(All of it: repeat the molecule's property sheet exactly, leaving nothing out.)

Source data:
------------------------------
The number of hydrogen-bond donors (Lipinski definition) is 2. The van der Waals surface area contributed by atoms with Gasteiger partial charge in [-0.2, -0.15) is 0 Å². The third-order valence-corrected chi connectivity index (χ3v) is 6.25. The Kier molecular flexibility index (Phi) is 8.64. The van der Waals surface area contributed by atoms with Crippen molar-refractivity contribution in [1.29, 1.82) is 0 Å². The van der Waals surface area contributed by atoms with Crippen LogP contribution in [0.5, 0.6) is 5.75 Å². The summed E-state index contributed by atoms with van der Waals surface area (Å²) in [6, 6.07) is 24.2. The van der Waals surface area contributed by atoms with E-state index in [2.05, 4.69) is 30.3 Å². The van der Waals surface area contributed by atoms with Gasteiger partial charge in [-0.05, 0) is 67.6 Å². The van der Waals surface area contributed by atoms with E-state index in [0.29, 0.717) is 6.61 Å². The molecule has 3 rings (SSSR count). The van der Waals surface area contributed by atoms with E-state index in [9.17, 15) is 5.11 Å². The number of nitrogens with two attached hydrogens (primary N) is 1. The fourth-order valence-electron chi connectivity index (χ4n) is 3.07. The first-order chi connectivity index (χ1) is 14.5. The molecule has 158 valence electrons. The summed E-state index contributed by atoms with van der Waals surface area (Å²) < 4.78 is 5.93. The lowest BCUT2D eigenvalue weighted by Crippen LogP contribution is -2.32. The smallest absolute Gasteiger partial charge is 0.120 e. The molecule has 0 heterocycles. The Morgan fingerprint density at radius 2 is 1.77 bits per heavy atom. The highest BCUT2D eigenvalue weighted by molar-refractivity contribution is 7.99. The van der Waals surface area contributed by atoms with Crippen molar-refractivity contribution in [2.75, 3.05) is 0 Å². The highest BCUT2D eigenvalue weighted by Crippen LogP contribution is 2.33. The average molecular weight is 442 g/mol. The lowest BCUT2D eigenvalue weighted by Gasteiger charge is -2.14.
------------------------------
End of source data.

The number of hydrogen-bond donors (Lipinski definition) is 2. The van der Waals surface area contributed by atoms with Gasteiger partial charge in [-0.2, -0.15) is 0 Å². The third-order valence-corrected chi connectivity index (χ3v) is 6.25. The Kier molecular flexibility index (Phi) is 8.64. The van der Waals surface area contributed by atoms with Crippen molar-refractivity contribution in [1.29, 1.82) is 0 Å². The van der Waals surface area contributed by atoms with Crippen LogP contribution in [0.5, 0.6) is 5.75 Å². The summed E-state index contributed by atoms with van der Waals surface area (Å²) in [6, 6.07) is 24.2. The van der Waals surface area contributed by atoms with E-state index in [2.05, 4.69) is 30.3 Å². The van der Waals surface area contributed by atoms with Gasteiger partial charge in [-0.05, 0) is 67.6 Å². The van der Waals surface area contributed by atoms with E-state index in [0.29, 0.717) is 6.61 Å². The molecule has 3 rings (SSSR count). The van der Waals surface area contributed by atoms with E-state index in [9.17, 15) is 5.11 Å². The number of nitrogens with two attached hydrogens (primary N) is 1. The fourth-order valence-electron chi connectivity index (χ4n) is 3.07. The first-order chi connectivity index (χ1) is 14.5. The molecule has 158 valence electrons. The summed E-state index contributed by atoms with van der Waals surface area (Å²) < 4.78 is 5.93. The lowest BCUT2D eigenvalue weighted by Crippen LogP contribution is -2.32. The smallest absolute Gasteiger partial charge is 0.120 e. The molecule has 0 heterocycles. The Morgan fingerprint density at radius 2 is 1.77 bits per heavy atom. The highest BCUT2D eigenvalue weighted by molar-refractivity contribution is 7.99. The van der Waals surface area contributed by atoms with Crippen molar-refractivity contribution in [2.75, 3.05) is 0 Å². The highest BCUT2D eigenvalue weighted by Crippen LogP contribution is 2.33. The average molecular weight is 442 g/mol. The lowest BCUT2D eigenvalue weighted by Gasteiger charge is -2.14.